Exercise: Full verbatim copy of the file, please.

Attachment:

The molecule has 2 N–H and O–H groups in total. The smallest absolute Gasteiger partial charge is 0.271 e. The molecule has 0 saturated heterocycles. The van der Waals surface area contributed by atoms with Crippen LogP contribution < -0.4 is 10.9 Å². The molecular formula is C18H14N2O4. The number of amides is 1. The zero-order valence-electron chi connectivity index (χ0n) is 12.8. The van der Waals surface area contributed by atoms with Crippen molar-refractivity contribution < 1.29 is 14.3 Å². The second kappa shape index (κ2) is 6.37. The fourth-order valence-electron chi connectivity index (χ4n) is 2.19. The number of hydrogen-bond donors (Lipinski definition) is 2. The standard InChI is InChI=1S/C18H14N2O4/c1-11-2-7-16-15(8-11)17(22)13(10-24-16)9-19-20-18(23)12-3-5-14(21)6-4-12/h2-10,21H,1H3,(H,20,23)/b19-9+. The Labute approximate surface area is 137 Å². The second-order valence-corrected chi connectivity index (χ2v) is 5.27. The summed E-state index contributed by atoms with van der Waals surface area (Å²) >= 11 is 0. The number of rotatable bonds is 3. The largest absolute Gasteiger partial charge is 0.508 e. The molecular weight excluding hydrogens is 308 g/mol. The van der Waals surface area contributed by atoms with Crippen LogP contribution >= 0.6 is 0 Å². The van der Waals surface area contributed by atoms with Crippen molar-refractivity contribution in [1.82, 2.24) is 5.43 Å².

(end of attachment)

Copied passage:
The molecule has 2 N–H and O–H groups in total. The smallest absolute Gasteiger partial charge is 0.271 e. The molecule has 0 saturated heterocycles. The van der Waals surface area contributed by atoms with Crippen LogP contribution < -0.4 is 10.9 Å². The molecular formula is C18H14N2O4. The number of amides is 1. The zero-order valence-electron chi connectivity index (χ0n) is 12.8. The van der Waals surface area contributed by atoms with Crippen molar-refractivity contribution < 1.29 is 14.3 Å². The second kappa shape index (κ2) is 6.37. The fourth-order valence-electron chi connectivity index (χ4n) is 2.19. The number of hydrogen-bond donors (Lipinski definition) is 2. The standard InChI is InChI=1S/C18H14N2O4/c1-11-2-7-16-15(8-11)17(22)13(10-24-16)9-19-20-18(23)12-3-5-14(21)6-4-12/h2-10,21H,1H3,(H,20,23)/b19-9+. The Labute approximate surface area is 137 Å². The second-order valence-corrected chi connectivity index (χ2v) is 5.27. The summed E-state index contributed by atoms with van der Waals surface area (Å²) >= 11 is 0. The number of rotatable bonds is 3. The largest absolute Gasteiger partial charge is 0.508 e. The molecular weight excluding hydrogens is 308 g/mol. The van der Waals surface area contributed by atoms with Crippen LogP contribution >= 0.6 is 0 Å². The van der Waals surface area contributed by atoms with Crippen molar-refractivity contribution in [1.82, 2.24) is 5.43 Å².